Feb. 11, 2010 Children and adolescents who refuse to attend school should not be given doctors' sick notes. In the current issue of Deutsches Ärzteblatt International (Dtsch Arztebl Int 2010; 107), child and adolescent psychiatrist Martin Knollmann and colleagues explain the causes of school avoidance and describe measures to tackle the problem.
Truancy assumes psychiatric relevance only if it occurs frequently and is accompanied by psychiatric symptoms. Children typically play truant for the first time at the age of about 11 years, whereas anxiety related school avoidance occurs in children as young as 6 years. School avoiders seem to be exposed to more stressful life events, but physical disorders such as asthma or obesity may also play a part.
In contrast to truancy, of which parents are usually unaware, children displaying school avoiding behavior often stay at home. They often express fears and anxieties, especially in the morning, and complain of diffuse physical symptoms.
The authors assume that a proportion of 5% to 10% of children is regularly absent from schools in Germany. How many of these children have mental health problems is not known. In adolescents, school avoidance is clearly more common than in children, and some studies have shown that boys are affected twice as often as girls.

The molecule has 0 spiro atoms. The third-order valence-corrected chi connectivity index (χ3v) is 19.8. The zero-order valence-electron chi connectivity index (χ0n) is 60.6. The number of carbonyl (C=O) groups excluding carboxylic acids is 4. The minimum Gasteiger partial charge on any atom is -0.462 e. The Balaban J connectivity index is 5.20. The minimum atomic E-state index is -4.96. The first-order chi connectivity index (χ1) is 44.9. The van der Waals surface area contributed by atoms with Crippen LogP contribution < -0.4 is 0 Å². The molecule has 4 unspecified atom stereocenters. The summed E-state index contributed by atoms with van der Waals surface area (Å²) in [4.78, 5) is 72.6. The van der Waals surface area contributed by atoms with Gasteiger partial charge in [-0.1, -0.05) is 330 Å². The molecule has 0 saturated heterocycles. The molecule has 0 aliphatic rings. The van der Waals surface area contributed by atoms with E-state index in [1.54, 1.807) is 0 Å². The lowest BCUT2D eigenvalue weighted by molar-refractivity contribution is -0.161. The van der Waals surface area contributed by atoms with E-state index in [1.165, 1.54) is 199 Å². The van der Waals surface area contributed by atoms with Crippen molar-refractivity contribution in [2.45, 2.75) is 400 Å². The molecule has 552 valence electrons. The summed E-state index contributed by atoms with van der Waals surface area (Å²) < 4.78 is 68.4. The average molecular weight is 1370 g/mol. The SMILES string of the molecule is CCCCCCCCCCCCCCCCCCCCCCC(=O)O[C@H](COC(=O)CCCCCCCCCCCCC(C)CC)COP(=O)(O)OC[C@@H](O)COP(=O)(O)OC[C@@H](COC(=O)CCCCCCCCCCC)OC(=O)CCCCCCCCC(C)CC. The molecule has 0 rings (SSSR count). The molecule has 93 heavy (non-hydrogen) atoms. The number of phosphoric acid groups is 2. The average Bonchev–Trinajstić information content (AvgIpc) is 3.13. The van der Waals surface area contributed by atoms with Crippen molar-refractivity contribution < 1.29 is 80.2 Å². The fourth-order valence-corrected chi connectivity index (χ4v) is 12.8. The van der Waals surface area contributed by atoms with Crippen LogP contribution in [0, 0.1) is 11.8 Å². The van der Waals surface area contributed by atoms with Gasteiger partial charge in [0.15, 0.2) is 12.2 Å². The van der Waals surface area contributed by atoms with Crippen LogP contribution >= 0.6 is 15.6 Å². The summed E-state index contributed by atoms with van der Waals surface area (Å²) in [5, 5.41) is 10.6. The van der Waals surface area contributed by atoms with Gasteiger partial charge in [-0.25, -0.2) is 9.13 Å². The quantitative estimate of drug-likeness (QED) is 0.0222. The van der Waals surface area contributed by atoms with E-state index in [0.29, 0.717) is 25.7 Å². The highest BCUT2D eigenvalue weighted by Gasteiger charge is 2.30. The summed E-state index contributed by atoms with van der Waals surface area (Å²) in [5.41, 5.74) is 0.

In school avoidance, the primary objective of treatment is to quickly re-establish regular school attendance. Sick notes or prescriptions for residential care breaks are usually not advisable because the child's behavior may deteriorate as a result.
Appropriate treatment options include cognitive behavior therapies, in combination with antidepressants if required. Exclusively child and adolescent psychiatric treatment, however, is usually not sufficient; those children who are affected need a support network consisting of school staff, youth services, and medical professionals.
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- Knollmann, M; Knoll, S; Reissner, V; Metzelaars, J; Hebebrand, J. School Avoidance From the Point of View of Child and Adolescent Psychiatry: Symptomatology, Development, Course, and Treatment. Dtsch Arztebl Int, 2010; 107(4): 43-9 DOI: 10.3238/arztebl.2010.0043
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